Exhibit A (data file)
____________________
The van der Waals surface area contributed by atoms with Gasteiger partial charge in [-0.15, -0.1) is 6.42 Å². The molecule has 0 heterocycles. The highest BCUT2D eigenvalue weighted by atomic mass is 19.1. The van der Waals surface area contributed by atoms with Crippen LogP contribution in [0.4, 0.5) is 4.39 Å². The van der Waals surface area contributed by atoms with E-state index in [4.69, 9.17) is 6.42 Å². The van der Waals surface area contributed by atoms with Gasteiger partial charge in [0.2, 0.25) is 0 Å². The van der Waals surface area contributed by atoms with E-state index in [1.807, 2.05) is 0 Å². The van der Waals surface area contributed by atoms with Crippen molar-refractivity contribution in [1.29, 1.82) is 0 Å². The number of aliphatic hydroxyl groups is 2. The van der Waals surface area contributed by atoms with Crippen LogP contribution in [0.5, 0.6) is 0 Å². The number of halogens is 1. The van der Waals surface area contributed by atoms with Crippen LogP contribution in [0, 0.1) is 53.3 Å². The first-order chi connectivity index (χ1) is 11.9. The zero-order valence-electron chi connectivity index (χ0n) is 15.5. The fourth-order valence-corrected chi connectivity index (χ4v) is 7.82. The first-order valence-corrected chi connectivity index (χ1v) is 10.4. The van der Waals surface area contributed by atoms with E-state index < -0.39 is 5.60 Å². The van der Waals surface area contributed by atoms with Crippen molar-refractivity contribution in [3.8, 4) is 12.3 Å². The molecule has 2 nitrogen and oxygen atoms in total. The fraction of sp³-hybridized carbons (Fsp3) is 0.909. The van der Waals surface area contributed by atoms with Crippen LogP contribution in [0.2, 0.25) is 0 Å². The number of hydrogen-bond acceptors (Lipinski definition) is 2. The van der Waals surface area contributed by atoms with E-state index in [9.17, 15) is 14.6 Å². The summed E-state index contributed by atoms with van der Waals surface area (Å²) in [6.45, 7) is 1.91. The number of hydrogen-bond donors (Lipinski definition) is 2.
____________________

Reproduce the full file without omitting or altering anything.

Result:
The van der Waals surface area contributed by atoms with Gasteiger partial charge in [-0.15, -0.1) is 6.42 Å². The molecule has 0 heterocycles. The highest BCUT2D eigenvalue weighted by atomic mass is 19.1. The van der Waals surface area contributed by atoms with Crippen LogP contribution in [0.4, 0.5) is 4.39 Å². The van der Waals surface area contributed by atoms with E-state index in [4.69, 9.17) is 6.42 Å². The van der Waals surface area contributed by atoms with Gasteiger partial charge in [0.2, 0.25) is 0 Å². The van der Waals surface area contributed by atoms with E-state index in [1.807, 2.05) is 0 Å². The van der Waals surface area contributed by atoms with Crippen molar-refractivity contribution in [1.29, 1.82) is 0 Å². The number of aliphatic hydroxyl groups is 2. The van der Waals surface area contributed by atoms with Crippen LogP contribution in [0.5, 0.6) is 0 Å². The number of halogens is 1. The van der Waals surface area contributed by atoms with Crippen LogP contribution in [0, 0.1) is 53.3 Å². The first-order chi connectivity index (χ1) is 11.9. The zero-order valence-electron chi connectivity index (χ0n) is 15.5. The fourth-order valence-corrected chi connectivity index (χ4v) is 7.82. The first-order valence-corrected chi connectivity index (χ1v) is 10.4. The van der Waals surface area contributed by atoms with E-state index < -0.39 is 5.60 Å². The van der Waals surface area contributed by atoms with Crippen molar-refractivity contribution in [3.8, 4) is 12.3 Å². The molecule has 2 nitrogen and oxygen atoms in total. The fraction of sp³-hybridized carbons (Fsp3) is 0.909. The van der Waals surface area contributed by atoms with Crippen LogP contribution in [0.2, 0.25) is 0 Å². The number of hydrogen-bond acceptors (Lipinski definition) is 2. The van der Waals surface area contributed by atoms with E-state index in [9.17, 15) is 14.6 Å². The summed E-state index contributed by atoms with van der Waals surface area (Å²) in [6.45, 7) is 1.91. The number of hydrogen-bond donors (Lipinski definition) is 2.